Everyone Who Grows, Changes

bible christianity growth

Wm. Paul Young (author of The Shack) wrote the foreword to Brian Zahnd's book, Sinners in the Hands of a Loving God. In it he makes a profound argument.

"If transformation is by the renewal of the mind and I have never changed my mind, then be assured I am actively resisting the work of the Holy Spirit in my life. Everyone who grows, changes."

Young's quote references the Apostle Paul's argument in the book of Romans, instructing us not to "copy the behavior and customs of this world, but let God transform you into a new person by changing the way you think" (Romans 12:2a NLT).

There is a palpable tension here. Many—if not most—Christians actively resist changing their minds in an attempt to honor the way they currently think about God. Changing the way you think is not usually a quality we put much value in. We often go so far as to imply it shows weakness or lack of resolve. Yet as Young points out, might this be our defensive explanation for resisting the work of the Holy Spirit?

One of the first questions I ask each guest on my podcast is "How has your faith changed in the last ten years?" (see: Cabernet and Pray). I love that question because it tangibly shows people what it looks like to grow in real-time. And most answers include stories of pain and discomfort in the journey.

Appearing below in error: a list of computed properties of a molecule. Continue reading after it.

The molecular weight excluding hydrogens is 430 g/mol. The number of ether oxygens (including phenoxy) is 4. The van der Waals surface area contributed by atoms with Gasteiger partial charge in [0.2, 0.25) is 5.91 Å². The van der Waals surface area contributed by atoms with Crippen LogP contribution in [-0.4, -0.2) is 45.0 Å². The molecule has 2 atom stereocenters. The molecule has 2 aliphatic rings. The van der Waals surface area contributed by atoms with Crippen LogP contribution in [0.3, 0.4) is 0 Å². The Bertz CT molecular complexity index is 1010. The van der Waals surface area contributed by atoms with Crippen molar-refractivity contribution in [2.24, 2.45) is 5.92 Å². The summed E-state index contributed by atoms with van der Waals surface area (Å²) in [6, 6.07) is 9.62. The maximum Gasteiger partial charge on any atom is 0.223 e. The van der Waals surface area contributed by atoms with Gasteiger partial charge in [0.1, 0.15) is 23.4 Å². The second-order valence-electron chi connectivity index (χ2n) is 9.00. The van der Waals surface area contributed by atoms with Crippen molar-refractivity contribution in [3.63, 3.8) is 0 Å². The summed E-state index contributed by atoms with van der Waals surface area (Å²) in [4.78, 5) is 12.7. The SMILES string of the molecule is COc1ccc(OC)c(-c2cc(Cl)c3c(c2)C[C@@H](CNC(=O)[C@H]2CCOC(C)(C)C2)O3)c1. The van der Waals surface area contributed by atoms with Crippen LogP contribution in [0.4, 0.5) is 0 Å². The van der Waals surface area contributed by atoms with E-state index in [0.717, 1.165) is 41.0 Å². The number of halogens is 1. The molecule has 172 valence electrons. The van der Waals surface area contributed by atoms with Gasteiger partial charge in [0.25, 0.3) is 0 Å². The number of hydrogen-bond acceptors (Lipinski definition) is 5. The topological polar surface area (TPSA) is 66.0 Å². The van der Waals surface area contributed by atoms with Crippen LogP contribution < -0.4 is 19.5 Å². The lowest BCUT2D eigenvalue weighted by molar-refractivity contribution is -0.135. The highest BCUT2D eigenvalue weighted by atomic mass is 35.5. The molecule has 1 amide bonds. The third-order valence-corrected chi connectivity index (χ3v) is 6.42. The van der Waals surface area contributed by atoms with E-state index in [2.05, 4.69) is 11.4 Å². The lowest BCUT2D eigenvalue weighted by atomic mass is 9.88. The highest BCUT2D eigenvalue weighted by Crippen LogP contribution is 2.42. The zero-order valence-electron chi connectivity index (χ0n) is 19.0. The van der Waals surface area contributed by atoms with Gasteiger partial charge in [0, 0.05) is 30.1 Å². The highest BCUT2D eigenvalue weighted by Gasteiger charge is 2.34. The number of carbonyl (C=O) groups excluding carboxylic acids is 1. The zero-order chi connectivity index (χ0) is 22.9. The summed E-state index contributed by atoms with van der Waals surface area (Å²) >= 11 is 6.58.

But if everyone who grows changes, we should expect to change our minds regularly. In the last ten years, I've changed my mind on the concept of hell, the inclusion of the LGBTQ+ community in the church, and the nature of how we read the Bible today. In each area, I've experienced pushback and questions. Yet I know no other way to grow. The beauty is that as I've explored deeper into each topic, I've found Christians who had already arrived at these views long before me and were eager to welcome me in.

That's the beauty of the church. We tend only to know one room of the Christian tradition (often in which we were raised). But as you explore further, you realize you're exploring a mansion with diverse and nuanced rooms. You're still under the same roof, but the layout is often very different. The house is bigger than you thought possible.

So here's your friendly nudge to keep going, keep questioning, and allow yourself to go where your mind and heart lead you as you listen to the Spirit, even if you've never been there before. It's not just okay to change your mind; it's a sign of growth.

Photo by Edward Howell on Unsplash

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